House Divided Chapter Seven The Resurrection of the Dead Amillennialist Robert B. Strimple Vs. Full Preterist David A. Green Part 5 Daniel 12:1-3

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House Divided

Bridging the Gap in Reformed Eschatology A Preterist Response to

When Shall These Things Be?

Chapter Seven
The Resurrection of the Dead
Part 5 Daniel 12:1-3
 
David A. Green
Copyright 2009 and 2013 All rights reserved.  No part of this book (or article)may be reproduced in any form without permission in writing from the publisher or author of this chapter/article (Vision Publishing or David A. Green), except in the case of brief quotations embodied in critical articles or reviews.
Strimple Argument #5: Daniel 12:1-3 says that “many of those who
sleep in the dust of the earth shall awake, some to everlasting life, some to
shame and everlasting contempt.” This is obviously referring to a physical
resurrection of the dead. Additionally, God tells us that this prophecy
is to be fulfilled in “the time of the end” (Dan. 12:4), which is the end
of human history (295).
 
Answer: Daniel’s prediction of the resurrection of the dead begins
with these words: “And at that time . . . ” “That time” refers back to the
end of chapter 11. Philip Mauro in his book, The Seventy Weeks and
the Great Tribulation, argues convincingly that Daniel 11 ends with a
prophecy of Herod the Great.[1]
 
Herod, the first enemy of the incarnate Christ, died very shortly
after Christ was born. It was “at that time” that Christ (“Michael,” “the
Chief Messenger”) stood up for the saints. It was at that time that Christ
came into the world for His people and took on the body of sacrifice
that the Father had prepared for Him (Dan. 12:1; Heb. 10:5-7; Ps. 40:6;
cf. Rev. 12:7).
 
It was the “stand” for the elect that Christ made in His Incarnation
that led to the “war in heaven” (Matt. 11:12; Rev. 12:7), which in turn
led to fleshly Israel being overtaken in the death-throes of the Great
Tribulation (Dan. 12:1). Jesus promised that that time of distress was
going to take place within His own generation, and that it would be consummated
in the destruction of the city and the sanctuary (Dan. 9:26;
12:1; Matt. 24:1-2, 21, 34). That event took place in August-September
of AD 70.
 
According to the angel who spoke to Daniel, it was at that time that
the power of the holy people would be shattered (Dan. 12:7), that the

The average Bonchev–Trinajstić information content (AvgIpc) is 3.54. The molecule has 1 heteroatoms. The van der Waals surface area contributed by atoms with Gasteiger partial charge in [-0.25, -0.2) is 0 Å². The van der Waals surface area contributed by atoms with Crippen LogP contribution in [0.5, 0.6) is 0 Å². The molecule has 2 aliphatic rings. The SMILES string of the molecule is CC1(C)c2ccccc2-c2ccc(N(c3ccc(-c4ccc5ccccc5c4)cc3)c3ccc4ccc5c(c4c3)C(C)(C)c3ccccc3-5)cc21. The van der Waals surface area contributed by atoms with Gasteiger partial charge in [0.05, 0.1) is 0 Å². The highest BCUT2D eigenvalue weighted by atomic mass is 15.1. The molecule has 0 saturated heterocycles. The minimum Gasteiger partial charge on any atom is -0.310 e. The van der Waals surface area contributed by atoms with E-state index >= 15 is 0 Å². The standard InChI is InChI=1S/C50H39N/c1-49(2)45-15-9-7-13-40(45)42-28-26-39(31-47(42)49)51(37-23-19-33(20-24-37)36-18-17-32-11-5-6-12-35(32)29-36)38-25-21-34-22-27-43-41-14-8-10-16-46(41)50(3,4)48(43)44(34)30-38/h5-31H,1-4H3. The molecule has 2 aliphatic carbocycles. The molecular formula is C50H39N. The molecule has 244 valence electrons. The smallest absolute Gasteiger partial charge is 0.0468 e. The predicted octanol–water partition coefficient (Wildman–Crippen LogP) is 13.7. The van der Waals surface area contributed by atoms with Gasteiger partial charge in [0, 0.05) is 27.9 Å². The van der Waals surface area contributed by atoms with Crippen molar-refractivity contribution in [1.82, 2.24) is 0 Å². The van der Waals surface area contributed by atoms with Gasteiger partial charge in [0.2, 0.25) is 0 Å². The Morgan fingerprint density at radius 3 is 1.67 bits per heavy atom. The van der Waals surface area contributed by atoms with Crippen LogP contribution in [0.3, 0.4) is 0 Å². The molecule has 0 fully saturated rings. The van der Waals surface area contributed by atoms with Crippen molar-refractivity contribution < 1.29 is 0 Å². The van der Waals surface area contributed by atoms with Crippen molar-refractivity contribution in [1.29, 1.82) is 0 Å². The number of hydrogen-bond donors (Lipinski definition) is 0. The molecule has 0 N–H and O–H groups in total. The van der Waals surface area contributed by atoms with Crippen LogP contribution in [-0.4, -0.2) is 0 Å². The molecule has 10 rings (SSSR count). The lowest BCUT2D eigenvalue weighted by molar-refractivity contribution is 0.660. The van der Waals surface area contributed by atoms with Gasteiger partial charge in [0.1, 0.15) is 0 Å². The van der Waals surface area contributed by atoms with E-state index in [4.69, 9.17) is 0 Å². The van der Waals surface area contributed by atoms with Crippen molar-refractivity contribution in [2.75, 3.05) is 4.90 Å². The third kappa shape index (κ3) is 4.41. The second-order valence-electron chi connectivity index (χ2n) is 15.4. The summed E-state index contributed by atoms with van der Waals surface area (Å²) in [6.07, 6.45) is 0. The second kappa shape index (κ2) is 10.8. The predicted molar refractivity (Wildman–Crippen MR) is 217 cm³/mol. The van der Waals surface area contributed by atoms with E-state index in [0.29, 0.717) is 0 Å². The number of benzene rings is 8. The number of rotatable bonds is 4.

church would be delivered (Dan. 12:1), that the resurrection of the dead
would take place, and that the righteous would inherit the kingdom
(Dan. 12:2). Jesus, in harmony with Daniel, promised that the kingdom
would be taken from the wicked and given to the righteous in the lifetime
of the chief priests and Pharisees (Mat. 21:43-45). Therefore, “the
time of the end” (not “the end of time,” as it is sometimes mistranslated)
in Daniel 12:4, 9 was not the end of human history; it was the end of
redemptive history in Christ’s generation.
 
It was in AD 70, therefore, that many who slept in “the earth’s dust
awoke. To “sleep in dust” is a figure of speech. The dead were not literally
sleeping, nor were they literally in the dust. They were “in dust
only insofar as, in their death, they had not ascended into God’s presence
in Christ. In terms of the righteousness and life of God, they were
earth-bound. From a literal standpoint, they were in Sheol/Hades (the
abode of the Adamic dead), and it was from out of Sheol that they were
raised to stand before the heavenly throne of God (Dan. 12:1-2).
Futurist James Jordan writes regarding Daniel 12:13:
 
What Daniel is promised is that after his rest in Abraham’s bosom,
he will stand up with all God’s saints and join Michael on
a throne in heaven, as described in Revelation 20, an event that
came after the Great Tribulation and in the year AD 70.[2]
 
Regarding the word “many” in Daniel 12:2: The word is not used
in contrast to “all” (as “the many” is used to limit the term “all men” in
Rom. 5:12, 15, 18-19) or in contrast to “a few.” The angel simply referred
to a large number of people; to multitudes (NIV). No inference can be
made from the context as to whether “many” referred to all or to only
a portion of the dead. Only subsequent scriptures revealed that the
many” in Daniel 12:2 referred whole company of all the dead
from Adam to the Last Day.



[1] Philip Mauro, The Seventy Weeks and the Great Tribulation (Swengel,
PA: Reiner Publications [now Grace Abounding Ministries]), 135-162.
[2] James B. Jordan, The Handwriting on the Wall: A Commentary on the
Book of Daniel (Powder Springs, GA: American Vision Inc., 2007), 628. (Emphases
added)